Ending War, Imagining Peace: Germany 1918

Ending War, Imagining Peace: Germany 1918

New exhibition at the Peace Museum opening 01 March 2018.

Professor Ingrid Sharp and Dr Corinne Painter have been working with the Peace Museum to create a new exhibition as part of their AHRC funded project "Kiel Uprising: Women's activism and the German Revolution 1918".

The history of the First World War is usually told with reference to the actions of male soldiers, generals and politicians. And we usually hear that story from the side of Britain and its allies.

What does the carnage of 1914-1918 look like when viewed not only from the other side of the trenches, but from the perspective of German civilians, especially German women?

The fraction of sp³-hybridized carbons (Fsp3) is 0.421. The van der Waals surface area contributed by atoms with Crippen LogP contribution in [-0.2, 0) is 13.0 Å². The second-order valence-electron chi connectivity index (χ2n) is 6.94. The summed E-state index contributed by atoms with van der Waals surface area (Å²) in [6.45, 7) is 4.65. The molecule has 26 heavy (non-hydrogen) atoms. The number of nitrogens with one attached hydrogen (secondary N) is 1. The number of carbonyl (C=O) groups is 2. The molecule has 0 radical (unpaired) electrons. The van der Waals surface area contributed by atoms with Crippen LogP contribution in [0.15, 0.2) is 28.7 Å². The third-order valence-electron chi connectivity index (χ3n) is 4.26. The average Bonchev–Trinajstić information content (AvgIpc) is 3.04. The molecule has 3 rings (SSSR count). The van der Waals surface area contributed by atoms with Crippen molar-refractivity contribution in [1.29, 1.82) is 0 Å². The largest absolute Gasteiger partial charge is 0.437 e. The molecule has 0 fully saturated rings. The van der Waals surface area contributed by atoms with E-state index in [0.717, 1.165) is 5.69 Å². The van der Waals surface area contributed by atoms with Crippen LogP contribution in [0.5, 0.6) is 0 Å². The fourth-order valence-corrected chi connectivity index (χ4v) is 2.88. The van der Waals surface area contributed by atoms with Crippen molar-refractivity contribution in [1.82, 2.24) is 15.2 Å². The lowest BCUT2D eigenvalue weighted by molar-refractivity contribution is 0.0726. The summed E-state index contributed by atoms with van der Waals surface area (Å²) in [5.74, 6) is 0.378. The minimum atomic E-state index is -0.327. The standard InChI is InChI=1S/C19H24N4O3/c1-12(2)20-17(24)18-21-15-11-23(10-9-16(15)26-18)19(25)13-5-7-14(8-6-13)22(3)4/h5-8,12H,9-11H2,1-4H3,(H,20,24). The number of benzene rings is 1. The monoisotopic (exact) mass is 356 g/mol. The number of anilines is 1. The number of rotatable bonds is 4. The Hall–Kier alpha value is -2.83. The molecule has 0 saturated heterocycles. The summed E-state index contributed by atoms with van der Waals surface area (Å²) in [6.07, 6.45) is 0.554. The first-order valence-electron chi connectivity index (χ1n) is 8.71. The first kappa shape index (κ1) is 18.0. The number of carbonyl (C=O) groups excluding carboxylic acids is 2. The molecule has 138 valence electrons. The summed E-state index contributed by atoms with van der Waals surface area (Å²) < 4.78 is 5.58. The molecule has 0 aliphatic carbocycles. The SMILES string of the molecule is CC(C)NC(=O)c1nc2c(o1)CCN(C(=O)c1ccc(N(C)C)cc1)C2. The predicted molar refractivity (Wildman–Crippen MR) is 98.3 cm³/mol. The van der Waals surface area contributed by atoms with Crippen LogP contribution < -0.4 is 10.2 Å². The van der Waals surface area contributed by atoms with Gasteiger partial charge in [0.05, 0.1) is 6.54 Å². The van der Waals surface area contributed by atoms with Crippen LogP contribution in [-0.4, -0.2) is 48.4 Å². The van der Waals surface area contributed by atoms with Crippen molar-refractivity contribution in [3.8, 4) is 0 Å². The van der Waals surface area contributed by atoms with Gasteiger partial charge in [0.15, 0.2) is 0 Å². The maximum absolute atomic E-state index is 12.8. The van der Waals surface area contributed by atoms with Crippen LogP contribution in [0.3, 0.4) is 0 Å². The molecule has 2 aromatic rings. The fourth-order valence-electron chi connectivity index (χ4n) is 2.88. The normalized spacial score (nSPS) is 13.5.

The war looks different from this new angle. At the start of November 1918, the war had still not quite reached a military conclusion. A nearly-broken German army was still staggering on. It took a political upheaval in Germany to end the war, caused by a revolution of hungry civilians in which the role of women was key.

What did these German women do during the revolution and after the war? What kind of peace did they want? How different was that from the kind of peace that the men at Versailles imposed in 1919?

This exhibition asks these questions and more. It gives us a new way to see the past, and maybe a better way to build the future.

How do we stop war? What kind of peace do we want?

The exhibition is free and runs from 01 March - 29 March. More information is available from the Peace Museum

For more information about Ingrid and Corinne's project, visit their website or follow @RevolutionNov18 on Twitter